In need of career advice
May 9, 2014 6:18 PM   Subscribe

I feel like work is papering the file to fire me. At the same time, I feel hopelessly stuck on what I want to do career-wise. Snowflakes inside.

Last week I had an unscheduled meeting with my boss and HR contact. The purpose of the meeting was to present me with a formal warning. This warning delineated deficiencies in my work such as poor attention to detail, inadequate responsiveness, and so forth.

Receiving this warning took me by surprise but I maintained my professionalism during the meeting. They asked that I take the memo back to my desk and review it, and after which that I sign it to acknowledge receipt and understanding. I have not yet signed the document, nor has anyone asked.

Most but not all of the examples cited in the memo were from one specific individual. In my opinion most of the items in the memo were blown completely out of proportion. My perception is that management is trying to paper my file so that they can let me go without risk of litigation.

Late last year I went out on leave for anxiety and depression triggered by work stress. I was in an outpatient program and was out of the office for three months. The woman who was responsible for most of the items in the memo is my biggest stressor at work and was a primary factor in my taking leave.

I currently work in finance and I can't stand it. The problem is that I have no idea what to do instead. I don't have anything that I want to do instead. I love computers and technology. Right now I'm learning Haskell. But I don't think that I want to be a programmer. I just don't see a role for myself anywhere. In fact, I have probably more interests than anyone else that I know. But again, I can't see a job for myself in any of them.

I saw a career counselor during the period before I went on leave and found the experience to be a very poor one that did nothing to resolve my feeling of being stuck.

I know these last two paragraphs sound symptomatic of depression, but I can honestly say that I am not in a depressive episode. Maybe call it dysthymia. Regardless, I have felt this way since I graduated college 7 years ago.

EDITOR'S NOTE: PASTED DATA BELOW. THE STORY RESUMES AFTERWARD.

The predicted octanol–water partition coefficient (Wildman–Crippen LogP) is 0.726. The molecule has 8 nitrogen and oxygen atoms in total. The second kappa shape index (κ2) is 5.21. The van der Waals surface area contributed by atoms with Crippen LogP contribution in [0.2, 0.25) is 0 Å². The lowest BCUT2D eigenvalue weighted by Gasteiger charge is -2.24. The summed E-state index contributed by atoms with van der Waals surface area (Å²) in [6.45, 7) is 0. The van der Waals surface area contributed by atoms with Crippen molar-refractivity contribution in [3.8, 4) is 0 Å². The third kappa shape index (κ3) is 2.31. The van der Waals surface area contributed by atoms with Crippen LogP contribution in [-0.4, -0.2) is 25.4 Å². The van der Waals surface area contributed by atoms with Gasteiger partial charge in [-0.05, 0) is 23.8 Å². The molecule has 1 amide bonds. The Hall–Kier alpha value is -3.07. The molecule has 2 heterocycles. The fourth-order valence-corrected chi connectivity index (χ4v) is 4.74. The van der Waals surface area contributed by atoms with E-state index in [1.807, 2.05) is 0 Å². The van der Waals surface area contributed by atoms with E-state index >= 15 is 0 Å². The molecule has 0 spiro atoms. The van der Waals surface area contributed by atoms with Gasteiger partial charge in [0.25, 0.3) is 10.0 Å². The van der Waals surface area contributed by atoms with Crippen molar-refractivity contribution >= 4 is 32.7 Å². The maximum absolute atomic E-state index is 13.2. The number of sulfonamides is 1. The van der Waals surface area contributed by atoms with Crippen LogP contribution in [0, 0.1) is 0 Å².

I just feel so hopelessly stuck. I want to quit but I have no idea what jobs I would apply to instead. Job hunting is such a difficult task that without a firm goal I don't see how I could do it successfully. Perversely, the best scenario, as I see it, might be if work fires me and I collect unemployment. Then I would be free to job hunt and not feel as pressured financially.

Please help, hive mind.
posted by prunes to Work & Money (9 answers total) 4 users marked this as a favorite
IANAL, IANYL, But I once had to lay a paper trail to fire someone. She was running a side business from her desk (answering calls for her husband's dental business). Our corrective action plan for her was "don't take calls for other businesses while at work". She resigned instead of us getting to the end of the plan.

In some US states (perhaps all states) being fired for cause means you are not eligible for unemployment benefits. Make sure you know your local laws on this matter.

I would also ask the manager/HR person for a more concrete "corrective action plan" which identified actual things they wanted you to do, that can be measured, so that you can make your counter-case that you were meeting their ends and that they fired you unreasonably.

They should be able to give you detailed steps to take to improve, that can be measured and that they can meet with you again in a few weeks to assess, etc. If they're not willing to do that, then maybe they are looking for a paper trail.

If you happen to be in a "right-to-work" state that may not matter at all, as long as they don't do anything that suggests that they fired you for an illegal reason.

As for your job prospects, there are lots of technology jobs that aren't programmer jobs, some of them quite specialized. Some of the most interesting might involve your expertise in finance, such as being a tech support or QA analyst or business analyst for a company that writes finance software.